This is a weekly Media Law Update prepared by the Legal Information Team at Matrix Chambers, which they have kindly agreed to make available to readers of Inforrm.

Latest Cases

Gözel & Özer v. Turkey  (App Nos. 43453/04 & 31098/05), ECtHR – 6 Jul 2010,  Virtually automatic convictions of the media for publication of texts by banned organisations breached ECHR, arts 6, 10.  For ECtHR press release, click here. (judgment available in French only)

Mariopori v Finland (App No 37751/07), ECtHR -6 July 2010.  Criminal convictions for defamation following the publication of a book in which Ms Mariapori, a tax expert, accused a tax inspector of perjury in tax fraud proceedings and received a 4 month conditional prison sentence.  The severity of the sanction meant there was a violation of Article 10.

Henderson v Hackney London Borough Council & Anor [2010] EWHC 1651 (QB), QBD – 6 Jul 2010. The claimant claimed damages for libel in respect of the words contained in a referral letter sent by the second defendant company notifying a third party of the claimant’s dismissal from her employment. She sought to defeat the defence of qualified privilege on grounds of malice. In order for a claimant to succeed in proving malice, it was necessary both to plead and prove facts which were more consistent with the presence of malice than with its absence. As a matter of pleading practice, allegations of malice had to go beyond that which was equivocal or merely neutral: there had to be something from which a jury, ultimately, could infer malice in the sense that the relevant person was either dishonest in making the defamatory communication or had a dominant motive to injure the claimant.

Wright v Gregson & Ors [2010] EWHC 1629 (QB), QBD – 1 Jul 2010.  The third respondent newspaper publisher applied for a ruling on meaning in a libel action. The words complained of in the first and second articles, taken as a whole, could not be taken as defamatory of the claimant in the sense of which he complained. Although, as accepted by the publisher, the headlines if read in isolation could be taken as suggesting that the claimant was planning to use charitable funds for his own purposes, the reasonable reader was to be taken as having read the article as a whole. When that was done, it became apparent that the property in question was to be used as a retreat for sick children and that although the claimant and his family would be living there, rent would be paid to the charity. There was no suggestion that this was not an arm’s length arrangement or that the rent was not a fair one. However, the third and fourth articles were capable of bearing the defamatory meanings alleged. It would be wrong to ignore the allegations complained of in the article that the fundraisers in question were working “under” the claimant as that was capable of conveying the notion that they worked at his direction and that he was responsible for their behaviour. Secondly, the allegation was that the respondents could “reveal” certain matters, which the reader might reasonably take to be established fact. One of those matters was that the fundraisers in question actually carried out unlicensed street collections. With regard to the fourth article, it could not be confidently said that a reasonable reader would distance the claimant from the allegations in the article having regard to the content of the headline alongside his photograph and when the unlicensed street collections were said to have been carried out “under” him.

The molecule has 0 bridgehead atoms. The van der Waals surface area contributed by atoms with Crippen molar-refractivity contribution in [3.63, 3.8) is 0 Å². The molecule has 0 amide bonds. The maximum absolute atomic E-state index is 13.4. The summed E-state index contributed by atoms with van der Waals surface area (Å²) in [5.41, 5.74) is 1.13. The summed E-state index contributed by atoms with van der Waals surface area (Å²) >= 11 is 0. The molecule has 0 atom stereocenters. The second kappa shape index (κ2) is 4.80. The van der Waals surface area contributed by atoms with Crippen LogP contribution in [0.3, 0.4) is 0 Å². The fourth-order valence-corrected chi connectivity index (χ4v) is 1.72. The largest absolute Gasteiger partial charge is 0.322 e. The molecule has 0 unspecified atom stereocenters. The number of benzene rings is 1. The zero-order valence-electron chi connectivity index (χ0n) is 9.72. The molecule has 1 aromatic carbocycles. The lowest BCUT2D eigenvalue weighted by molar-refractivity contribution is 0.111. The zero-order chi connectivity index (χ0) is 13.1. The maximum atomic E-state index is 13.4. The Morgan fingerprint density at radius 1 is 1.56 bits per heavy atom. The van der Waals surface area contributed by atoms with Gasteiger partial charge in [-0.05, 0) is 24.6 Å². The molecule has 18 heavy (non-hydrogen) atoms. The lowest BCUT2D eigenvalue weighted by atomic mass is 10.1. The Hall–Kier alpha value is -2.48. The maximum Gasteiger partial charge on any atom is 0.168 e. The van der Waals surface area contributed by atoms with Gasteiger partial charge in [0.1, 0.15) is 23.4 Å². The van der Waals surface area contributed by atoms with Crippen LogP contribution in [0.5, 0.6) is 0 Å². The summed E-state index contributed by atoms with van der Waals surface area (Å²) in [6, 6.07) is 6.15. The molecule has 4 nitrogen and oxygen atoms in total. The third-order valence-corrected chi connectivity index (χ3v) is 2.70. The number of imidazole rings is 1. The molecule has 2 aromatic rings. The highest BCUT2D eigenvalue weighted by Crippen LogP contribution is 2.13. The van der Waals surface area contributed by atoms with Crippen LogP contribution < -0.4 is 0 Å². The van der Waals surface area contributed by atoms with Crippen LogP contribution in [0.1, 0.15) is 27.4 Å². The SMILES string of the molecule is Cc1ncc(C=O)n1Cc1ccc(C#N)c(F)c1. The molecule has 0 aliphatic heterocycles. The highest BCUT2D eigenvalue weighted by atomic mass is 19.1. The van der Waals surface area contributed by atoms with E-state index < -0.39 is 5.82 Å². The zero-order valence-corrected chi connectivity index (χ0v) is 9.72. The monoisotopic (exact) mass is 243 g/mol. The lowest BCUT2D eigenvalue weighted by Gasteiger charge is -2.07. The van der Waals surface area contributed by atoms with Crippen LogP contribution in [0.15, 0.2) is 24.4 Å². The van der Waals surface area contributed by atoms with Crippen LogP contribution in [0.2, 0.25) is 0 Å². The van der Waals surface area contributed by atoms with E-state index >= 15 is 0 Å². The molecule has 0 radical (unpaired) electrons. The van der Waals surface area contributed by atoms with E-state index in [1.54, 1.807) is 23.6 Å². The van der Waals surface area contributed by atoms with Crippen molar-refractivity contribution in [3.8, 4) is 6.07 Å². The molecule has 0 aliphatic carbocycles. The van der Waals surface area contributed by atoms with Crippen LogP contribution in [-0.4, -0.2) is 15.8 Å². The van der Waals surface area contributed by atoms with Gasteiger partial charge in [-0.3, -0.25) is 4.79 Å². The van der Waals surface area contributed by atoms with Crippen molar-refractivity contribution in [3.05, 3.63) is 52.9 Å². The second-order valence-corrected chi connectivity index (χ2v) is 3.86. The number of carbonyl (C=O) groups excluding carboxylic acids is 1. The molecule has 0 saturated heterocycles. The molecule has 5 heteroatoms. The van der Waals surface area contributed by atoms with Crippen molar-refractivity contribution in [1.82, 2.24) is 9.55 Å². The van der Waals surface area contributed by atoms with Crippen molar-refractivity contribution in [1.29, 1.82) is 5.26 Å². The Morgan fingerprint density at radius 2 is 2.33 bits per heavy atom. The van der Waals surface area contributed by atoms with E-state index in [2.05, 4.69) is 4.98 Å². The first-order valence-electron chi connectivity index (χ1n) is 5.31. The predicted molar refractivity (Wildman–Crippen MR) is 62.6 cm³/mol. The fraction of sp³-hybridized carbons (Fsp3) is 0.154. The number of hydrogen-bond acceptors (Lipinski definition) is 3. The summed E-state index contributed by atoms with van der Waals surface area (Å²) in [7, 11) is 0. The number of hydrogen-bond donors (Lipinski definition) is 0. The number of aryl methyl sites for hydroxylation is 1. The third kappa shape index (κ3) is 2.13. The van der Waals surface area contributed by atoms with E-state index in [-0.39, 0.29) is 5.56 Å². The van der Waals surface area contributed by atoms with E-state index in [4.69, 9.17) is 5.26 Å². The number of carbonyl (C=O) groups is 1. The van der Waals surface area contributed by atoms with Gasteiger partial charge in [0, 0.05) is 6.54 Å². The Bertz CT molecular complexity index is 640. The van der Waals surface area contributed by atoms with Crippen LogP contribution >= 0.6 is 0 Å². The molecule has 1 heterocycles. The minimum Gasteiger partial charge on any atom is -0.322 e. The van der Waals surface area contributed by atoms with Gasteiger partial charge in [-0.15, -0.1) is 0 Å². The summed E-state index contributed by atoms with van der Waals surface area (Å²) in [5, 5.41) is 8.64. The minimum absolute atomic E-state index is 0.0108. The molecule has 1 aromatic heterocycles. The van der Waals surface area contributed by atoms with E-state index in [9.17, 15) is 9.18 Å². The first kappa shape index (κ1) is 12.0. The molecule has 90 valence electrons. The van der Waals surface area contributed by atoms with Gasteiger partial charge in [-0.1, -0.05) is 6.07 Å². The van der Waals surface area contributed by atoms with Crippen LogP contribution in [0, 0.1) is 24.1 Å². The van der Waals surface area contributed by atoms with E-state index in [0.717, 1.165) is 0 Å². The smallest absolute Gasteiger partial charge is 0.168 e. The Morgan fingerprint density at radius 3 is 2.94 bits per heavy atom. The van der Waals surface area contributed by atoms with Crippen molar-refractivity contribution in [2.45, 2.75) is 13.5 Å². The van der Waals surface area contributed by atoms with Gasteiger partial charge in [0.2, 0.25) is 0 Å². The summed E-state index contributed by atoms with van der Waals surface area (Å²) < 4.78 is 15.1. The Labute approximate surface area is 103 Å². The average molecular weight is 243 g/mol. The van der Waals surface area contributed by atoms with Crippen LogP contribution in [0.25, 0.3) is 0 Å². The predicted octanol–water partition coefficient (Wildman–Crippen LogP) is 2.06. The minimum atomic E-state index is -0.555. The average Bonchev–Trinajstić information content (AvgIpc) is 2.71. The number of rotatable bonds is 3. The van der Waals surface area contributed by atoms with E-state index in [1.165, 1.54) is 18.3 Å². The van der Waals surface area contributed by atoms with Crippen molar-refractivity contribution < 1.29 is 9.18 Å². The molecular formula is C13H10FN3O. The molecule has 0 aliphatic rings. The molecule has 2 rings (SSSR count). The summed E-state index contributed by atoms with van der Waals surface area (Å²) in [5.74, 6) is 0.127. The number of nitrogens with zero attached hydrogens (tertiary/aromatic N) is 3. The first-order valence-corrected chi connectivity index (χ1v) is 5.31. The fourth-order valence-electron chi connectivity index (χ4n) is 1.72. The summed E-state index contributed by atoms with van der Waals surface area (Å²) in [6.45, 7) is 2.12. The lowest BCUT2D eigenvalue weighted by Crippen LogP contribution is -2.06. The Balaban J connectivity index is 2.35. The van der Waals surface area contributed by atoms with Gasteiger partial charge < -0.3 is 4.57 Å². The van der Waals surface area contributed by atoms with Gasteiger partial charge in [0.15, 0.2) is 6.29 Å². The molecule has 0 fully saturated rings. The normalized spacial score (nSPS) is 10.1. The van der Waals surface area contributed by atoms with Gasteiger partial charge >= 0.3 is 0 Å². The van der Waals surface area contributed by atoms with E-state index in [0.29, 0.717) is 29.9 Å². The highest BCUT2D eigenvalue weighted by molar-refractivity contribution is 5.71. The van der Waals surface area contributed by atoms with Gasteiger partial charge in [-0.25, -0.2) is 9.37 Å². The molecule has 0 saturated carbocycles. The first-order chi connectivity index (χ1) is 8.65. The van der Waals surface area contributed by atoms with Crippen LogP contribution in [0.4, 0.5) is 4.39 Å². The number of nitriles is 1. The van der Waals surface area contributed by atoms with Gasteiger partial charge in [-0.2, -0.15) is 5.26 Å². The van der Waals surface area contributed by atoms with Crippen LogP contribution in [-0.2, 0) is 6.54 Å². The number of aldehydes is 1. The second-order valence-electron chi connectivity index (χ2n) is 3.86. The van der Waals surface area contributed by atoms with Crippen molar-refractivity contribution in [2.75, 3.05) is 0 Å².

Statements in Open Court

Henry v Haringey London Borough Council, QBD – 1 Jul 2010,  Made in proceedings for defamation following the publication of a false statement on a local authority website which referred to the claimant social worker. LTL 1/7/2010.  For Case Report, please visit: Lawtel

Latest Regulatory Decisions

Latest decision of the Scottish Information Commissioner.

Decision Notices from the Information Commissioner’s Office.

Latest decisions of the First-tier Tribunal, General Regulatory Chamber [Information Rights]

Recent Developments

Data protection laws: chance to have your say Ministry of Justice,  Consultation – 6 Jul 2010.  Notes that the Ministry of Justice is issuing a Call for Evidence on current data protection legislation, asking for views on how the European Directive and the Data Protection Act are working, the impact of data protection on individuals and business, and whether the current powers and penalties of the Information Commissioner could be strengthened. This comes ahead of the negotiations on a new EU data protection instrument.  Consultation ends: 6 Oct 2010

METRO publishers go to court over spoof issue by METR0 publishers Roy Greenslade, The Guardian – 5 Jul 2010, Reports that Associated Newspaper’s lawyers have taken legal action against the fake METR0 distributors, a group called PressAction that appears to be linked to Indymedia UK, which describes itself as “a network of individuals, independent and alternative media activists and organisations, offering grassroots, non-corporate, non-commercial coverage of important social and political issues.” Both Press Action and Indymedia carry identical reports stating that the publication of METR0 was part of a two-day protest against racist and anti-migrant bias in the mainstream media.


Speak no evil Paul Denham (Birmingham City University),  Solicitors Journal S.J. (2010) Vol.154 No.26 pgs.12-13, Reviews the law on contempt, discussing several cases, the Contempt of Court Act 1981, and the competing right to freedom of expression under the ECHR, art 10.